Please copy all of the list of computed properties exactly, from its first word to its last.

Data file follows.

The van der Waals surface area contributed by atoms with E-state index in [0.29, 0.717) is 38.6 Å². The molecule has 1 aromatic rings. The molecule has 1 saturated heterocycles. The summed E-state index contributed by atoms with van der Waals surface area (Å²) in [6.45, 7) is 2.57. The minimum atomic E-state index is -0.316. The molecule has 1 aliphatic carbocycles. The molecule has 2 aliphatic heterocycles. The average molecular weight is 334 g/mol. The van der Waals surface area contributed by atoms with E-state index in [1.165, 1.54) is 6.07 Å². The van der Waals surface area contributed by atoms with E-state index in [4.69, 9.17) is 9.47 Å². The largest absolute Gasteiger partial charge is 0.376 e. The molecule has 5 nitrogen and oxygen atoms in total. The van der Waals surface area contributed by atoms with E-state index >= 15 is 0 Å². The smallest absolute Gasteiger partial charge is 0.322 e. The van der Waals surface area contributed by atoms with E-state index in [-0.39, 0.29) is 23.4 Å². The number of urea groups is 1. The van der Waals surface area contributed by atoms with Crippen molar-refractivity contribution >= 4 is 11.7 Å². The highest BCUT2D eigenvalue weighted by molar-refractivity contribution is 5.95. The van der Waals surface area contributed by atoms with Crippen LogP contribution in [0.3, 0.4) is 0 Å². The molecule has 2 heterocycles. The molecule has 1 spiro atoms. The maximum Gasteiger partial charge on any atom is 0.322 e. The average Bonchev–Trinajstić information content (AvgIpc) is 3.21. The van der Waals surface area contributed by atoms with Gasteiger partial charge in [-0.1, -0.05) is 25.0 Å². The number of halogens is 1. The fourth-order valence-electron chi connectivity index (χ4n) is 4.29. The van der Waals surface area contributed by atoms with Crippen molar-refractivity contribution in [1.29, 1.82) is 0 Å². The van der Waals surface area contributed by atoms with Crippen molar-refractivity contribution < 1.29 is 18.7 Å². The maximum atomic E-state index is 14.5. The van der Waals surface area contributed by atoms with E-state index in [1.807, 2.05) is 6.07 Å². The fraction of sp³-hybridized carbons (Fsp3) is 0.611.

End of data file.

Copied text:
The van der Waals surface area contributed by atoms with E-state index in [0.29, 0.717) is 38.6 Å². The molecule has 1 aromatic rings. The molecule has 1 saturated heterocycles. The summed E-state index contributed by atoms with van der Waals surface area (Å²) in [6.45, 7) is 2.57. The minimum atomic E-state index is -0.316. The molecule has 1 aliphatic carbocycles. The molecule has 2 aliphatic heterocycles. The average molecular weight is 334 g/mol. The van der Waals surface area contributed by atoms with E-state index in [1.165, 1.54) is 6.07 Å². The van der Waals surface area contributed by atoms with E-state index in [4.69, 9.17) is 9.47 Å². The largest absolute Gasteiger partial charge is 0.376 e. The molecule has 5 nitrogen and oxygen atoms in total. The van der Waals surface area contributed by atoms with E-state index >= 15 is 0 Å². The smallest absolute Gasteiger partial charge is 0.322 e. The van der Waals surface area contributed by atoms with E-state index in [-0.39, 0.29) is 23.4 Å². The number of urea groups is 1. The van der Waals surface area contributed by atoms with Crippen molar-refractivity contribution >= 4 is 11.7 Å². The highest BCUT2D eigenvalue weighted by molar-refractivity contribution is 5.95. The van der Waals surface area contributed by atoms with Crippen LogP contribution in [0.3, 0.4) is 0 Å². The molecule has 2 heterocycles. The molecule has 1 spiro atoms. The maximum Gasteiger partial charge on any atom is 0.322 e. The average Bonchev–Trinajstić information content (AvgIpc) is 3.21. The van der Waals surface area contributed by atoms with Gasteiger partial charge in [-0.1, -0.05) is 25.0 Å². The number of halogens is 1. The fourth-order valence-electron chi connectivity index (χ4n) is 4.29. The van der Waals surface area contributed by atoms with Crippen molar-refractivity contribution in [1.29, 1.82) is 0 Å². The van der Waals surface area contributed by atoms with Crippen molar-refractivity contribution < 1.29 is 18.7 Å². The maximum atomic E-state index is 14.5. The van der Waals surface area contributed by atoms with E-state index in [1.807, 2.05) is 6.07 Å². The fraction of sp³-hybridized carbons (Fsp3) is 0.611.